For now, let’s commence with the project at hand; I am going to use a heavy-duty, two-part Minwax wood-filler that is readily available online and in most decent woodworking or D.I.Y. stores. There is very little open time with this filler, so only mix a small amount, apply, let it dry thoroughly, then reapply where and if needed. If you are using a similar product, just make sure it’s as versatile as this one boasts of on the label (PIC 2, below) and you’ll be cruising.
This Minwax product is super-strong, but we are still going to require a small wooden support peg and I’ll also be inserting a thin wire support around the rim for added strength, this is optional, some may say overkill, but it’s a technique (I cockily call it the ‘Power Bar’) that I also use for collars and bases too, so I thought it useful to include here. The same basic idea (on a much larger scale) is used in the construction of condominium towers to strengthen poured concrete floors and columns where steel rods called ‘rebar’ (slang for ‘reinforcing bars’) are used, and living as I do in Toronto – “the condo capital of North America” – you can easily imagine where the idea came from.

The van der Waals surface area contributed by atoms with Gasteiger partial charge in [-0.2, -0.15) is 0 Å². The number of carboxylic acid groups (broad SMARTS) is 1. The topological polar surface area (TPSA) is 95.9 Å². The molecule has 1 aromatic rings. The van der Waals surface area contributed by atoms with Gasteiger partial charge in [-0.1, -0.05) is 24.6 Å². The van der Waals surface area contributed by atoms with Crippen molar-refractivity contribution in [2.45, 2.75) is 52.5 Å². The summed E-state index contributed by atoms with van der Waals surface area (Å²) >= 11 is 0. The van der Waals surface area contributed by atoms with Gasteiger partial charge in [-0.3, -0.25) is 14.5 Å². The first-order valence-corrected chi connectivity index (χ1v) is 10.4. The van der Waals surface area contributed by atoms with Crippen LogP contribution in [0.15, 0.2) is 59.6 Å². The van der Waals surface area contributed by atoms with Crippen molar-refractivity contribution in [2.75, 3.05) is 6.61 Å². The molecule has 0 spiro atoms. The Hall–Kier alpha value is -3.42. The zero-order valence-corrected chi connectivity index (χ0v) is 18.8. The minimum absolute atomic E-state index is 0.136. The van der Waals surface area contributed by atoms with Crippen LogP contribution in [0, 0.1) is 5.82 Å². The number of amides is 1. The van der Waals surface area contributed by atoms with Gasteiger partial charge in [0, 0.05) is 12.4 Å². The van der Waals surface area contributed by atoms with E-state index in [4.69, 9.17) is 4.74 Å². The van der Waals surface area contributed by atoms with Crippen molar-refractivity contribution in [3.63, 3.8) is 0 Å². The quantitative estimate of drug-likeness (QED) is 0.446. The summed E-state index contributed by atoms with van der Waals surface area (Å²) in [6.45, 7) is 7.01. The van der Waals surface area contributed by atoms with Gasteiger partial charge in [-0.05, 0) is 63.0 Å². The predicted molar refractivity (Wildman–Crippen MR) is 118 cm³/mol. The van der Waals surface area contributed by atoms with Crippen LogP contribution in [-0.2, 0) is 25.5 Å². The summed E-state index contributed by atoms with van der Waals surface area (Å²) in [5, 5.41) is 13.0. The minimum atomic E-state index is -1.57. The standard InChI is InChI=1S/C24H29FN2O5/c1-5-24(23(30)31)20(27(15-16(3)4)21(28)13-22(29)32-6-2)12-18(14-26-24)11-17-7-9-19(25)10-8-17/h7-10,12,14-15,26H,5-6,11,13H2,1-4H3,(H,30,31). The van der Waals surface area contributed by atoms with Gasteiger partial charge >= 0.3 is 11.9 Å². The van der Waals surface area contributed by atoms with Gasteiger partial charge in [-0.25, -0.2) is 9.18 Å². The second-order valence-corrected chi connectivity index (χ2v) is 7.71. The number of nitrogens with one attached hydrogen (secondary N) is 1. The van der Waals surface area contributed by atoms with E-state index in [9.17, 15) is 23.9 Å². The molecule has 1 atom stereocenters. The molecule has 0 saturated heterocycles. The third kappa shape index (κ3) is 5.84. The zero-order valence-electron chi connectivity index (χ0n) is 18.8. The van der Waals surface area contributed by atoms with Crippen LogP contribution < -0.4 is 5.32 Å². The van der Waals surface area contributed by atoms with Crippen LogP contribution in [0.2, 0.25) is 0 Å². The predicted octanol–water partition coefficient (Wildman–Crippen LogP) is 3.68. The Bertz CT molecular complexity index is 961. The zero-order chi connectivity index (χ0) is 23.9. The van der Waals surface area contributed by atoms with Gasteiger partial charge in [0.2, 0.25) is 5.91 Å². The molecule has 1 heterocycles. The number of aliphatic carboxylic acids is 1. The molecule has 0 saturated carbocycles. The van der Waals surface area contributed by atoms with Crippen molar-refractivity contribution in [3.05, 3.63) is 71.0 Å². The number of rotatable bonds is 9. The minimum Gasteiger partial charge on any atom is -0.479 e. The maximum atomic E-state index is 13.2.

I’ll mention here that this my own restoration technique based on thirty or so years of experience working on much larger faux-finishing and historical restoration projects here in North America and back home in the U.K., dealing mostly with antique wooden frames, furniture, cabinetry and even vintage billiard and snooker tables – that are certainly prone to the occasional ‘angry’ nick or two! In most cases there are no manuals for these delicate and specialized ‘invisible’ repairs – you have to fly by the seat of your pants; find or invent the best solution, experiment, research and listen carefully to those experienced craftsmen who are kind enough to impart certain ‘tricks of the trade.’
These days, woodworkers are much more fortunate with the plethora of multi-tasking gadgets and restoration aids we have at hand. One of which, a Dremel, is pretty much essential here. If you feel inspired to attempt this (or any of my other Chessay projects) I’d strongly recommend investing in one. They are sooooo more precise and save sooooo much time – you can thank me later! Here we will be using the Dremel 3000 with a 0.5mm and 1mm drill bit (PIC 3, left).